Tuesday, September 29, 2009

A Korean mourning ceremony

Mr Shin is a colleague of mine from the high school where I teach two days a week.
Yesterday his mother was killed in a car accident - she was crossing the street and was hit by a cargo truck. This news came as a big shock to Mr Shin and his friends and colleagues, as his mother was very healthy - it's actually Mr Shin's father who has been sickly and his mother has been taking care of him. By the sound of thing, Mr Shin was very close to his mother and her death has been terribly hard for him.

I was asked by my colleagues at the high school if I wanted to come along to the funeral ceremony or mourning ritual. I really like Mr Shin - he is 3rd in charge at our school which is a very important job and he is much respected, but he is a humble man and such a joker. He always offers me funky Korean tea and speaks to me in Korean - I am getting better at understanding him! Most recently he sat me down for about 20 minutes and gave me a lecture on all the different types of rice cake and how they were prepared and I had to taste them all - someone had bought a rice cake 'veriety pack' to the staff room! Anyway, he is a very jovial, generous and warm character, and I thought it suitable for me to pay my respects along with the other staff from school. It was such a different and interesting experience that I thought I had to share this with you.

So we headed over to the 'Mourning Place' at one of the big hospitals in Sangju this afternoon. Everyone was dressed in dark clothes - the smartest I could rustle up was a dress and a dark brown jacket which even felt a bit too jovial! We all (school staff) gathered outside the Mourning Place and then walked in together. The 'Mourning Place' at the hospital is divided into a couple of 'Mourning Rooms' for each family which is in mourning. The corridor leading into each individual mourning room was lined with huge flower arrangements with ribbons bearing wishes and the name of the deceased.

As we entered the mourning room we removed our shoes (thank goodness I had rememberd to put on stockings just before I left home!!). We then moved into a small side-room off the mourning room where there was a kind of shrine set up for the deceased. There was a framed photo of Mr Shin's mother and some flowers and I think traditional Korean food and drink - I didn't look too closely. We then did two full traditional bows to the photo of the deceased. The closest male family members were on one side of this small room. We then turned and bowed one full bow to them. In the full bow, you hold your hands out in fromt of you and bend your knees and lower your upper body until your forehead is just above the ground, then stand up fully and do it again. As we bowed to the family members, they did a full bow to us as well.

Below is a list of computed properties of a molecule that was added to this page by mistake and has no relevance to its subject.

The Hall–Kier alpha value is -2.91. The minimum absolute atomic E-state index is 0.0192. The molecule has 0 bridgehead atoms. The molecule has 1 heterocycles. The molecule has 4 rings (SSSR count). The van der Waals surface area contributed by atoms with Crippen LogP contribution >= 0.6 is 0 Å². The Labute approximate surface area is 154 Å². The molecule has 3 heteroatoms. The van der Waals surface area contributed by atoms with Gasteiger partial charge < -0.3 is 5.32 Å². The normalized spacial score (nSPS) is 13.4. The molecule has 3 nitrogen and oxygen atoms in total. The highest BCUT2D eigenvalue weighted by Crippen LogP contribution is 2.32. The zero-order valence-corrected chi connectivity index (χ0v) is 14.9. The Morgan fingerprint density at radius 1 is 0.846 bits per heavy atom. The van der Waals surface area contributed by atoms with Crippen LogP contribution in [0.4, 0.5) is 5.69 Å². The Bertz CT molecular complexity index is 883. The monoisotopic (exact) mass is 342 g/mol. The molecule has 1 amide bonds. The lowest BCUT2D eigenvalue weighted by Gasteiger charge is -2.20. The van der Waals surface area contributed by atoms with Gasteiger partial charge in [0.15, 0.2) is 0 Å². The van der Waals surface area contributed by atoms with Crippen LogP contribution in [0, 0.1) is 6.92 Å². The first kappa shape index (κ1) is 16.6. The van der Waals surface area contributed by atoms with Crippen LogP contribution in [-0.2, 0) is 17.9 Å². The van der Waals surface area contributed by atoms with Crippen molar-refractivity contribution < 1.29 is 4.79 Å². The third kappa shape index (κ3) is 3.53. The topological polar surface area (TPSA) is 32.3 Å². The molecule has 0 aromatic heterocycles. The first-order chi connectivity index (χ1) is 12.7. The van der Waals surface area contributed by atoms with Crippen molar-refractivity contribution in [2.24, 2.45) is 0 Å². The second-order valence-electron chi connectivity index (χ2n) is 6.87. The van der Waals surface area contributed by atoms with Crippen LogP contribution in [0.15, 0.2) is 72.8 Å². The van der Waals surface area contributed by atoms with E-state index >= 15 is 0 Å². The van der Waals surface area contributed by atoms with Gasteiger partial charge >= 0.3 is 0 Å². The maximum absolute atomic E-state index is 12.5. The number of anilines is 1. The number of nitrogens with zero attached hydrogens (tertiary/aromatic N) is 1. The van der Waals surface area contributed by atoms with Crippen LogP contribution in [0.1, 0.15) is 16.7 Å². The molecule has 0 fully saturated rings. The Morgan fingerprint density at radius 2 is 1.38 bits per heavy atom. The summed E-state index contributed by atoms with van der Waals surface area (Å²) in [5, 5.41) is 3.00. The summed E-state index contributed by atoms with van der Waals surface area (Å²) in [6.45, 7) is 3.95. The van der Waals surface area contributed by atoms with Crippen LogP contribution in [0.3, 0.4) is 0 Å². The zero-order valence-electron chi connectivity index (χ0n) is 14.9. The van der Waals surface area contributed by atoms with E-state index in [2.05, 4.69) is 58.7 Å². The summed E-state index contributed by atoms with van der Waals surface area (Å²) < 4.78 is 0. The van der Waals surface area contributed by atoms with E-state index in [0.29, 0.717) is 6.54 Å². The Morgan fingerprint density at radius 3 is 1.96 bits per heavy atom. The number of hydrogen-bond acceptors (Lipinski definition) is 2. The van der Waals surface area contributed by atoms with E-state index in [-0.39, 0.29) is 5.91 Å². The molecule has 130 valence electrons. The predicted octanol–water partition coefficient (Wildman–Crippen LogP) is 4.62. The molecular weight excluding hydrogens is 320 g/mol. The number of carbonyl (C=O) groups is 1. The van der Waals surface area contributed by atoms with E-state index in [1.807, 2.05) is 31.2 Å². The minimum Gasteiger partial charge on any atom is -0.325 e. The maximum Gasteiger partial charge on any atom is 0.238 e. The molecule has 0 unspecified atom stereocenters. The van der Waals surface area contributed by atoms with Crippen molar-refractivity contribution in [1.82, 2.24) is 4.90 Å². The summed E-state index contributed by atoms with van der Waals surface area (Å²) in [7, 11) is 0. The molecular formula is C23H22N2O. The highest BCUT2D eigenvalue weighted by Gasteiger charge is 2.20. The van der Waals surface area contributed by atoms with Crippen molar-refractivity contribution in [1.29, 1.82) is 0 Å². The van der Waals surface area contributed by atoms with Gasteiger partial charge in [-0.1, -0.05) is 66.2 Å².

The whole time from when we walked into the room and removed our shoes, we heard Mr Shin wailing and crying. He repeatedly called 'Ayigo, Ayigo, Ayigo!' 'Ayigo' is a word in Korean for expressing emotions: similar to 'Oh my!' or 'Oh my god!' (American) or even better, the Zulu 'Hayibo'. It is sometimes used when people expresses surprise or anger or even tiredness and frustration. In this context it was obviously an expression of grief, intense grief.

We then moved into the main part of the mourning room which was laid out for eating and drinking, with low Korean-style low tables. There was a box near the door where we placed envelopes with money in them which we had prepared at school. They had chinese symbols stamped onto them reading 'in peace' and we wrote our names on them. We then all sat down and food was brought to us: rice, beef soup, side dishes, fruit etc. Mr Shin then came and sat with us. Shame, I felt so sad for him, his wailing sounded so sad and genuine and when he sat down he started crying big sad sobs and Mr Kang, my co-teacher, tried to comfort him and speak some kind words.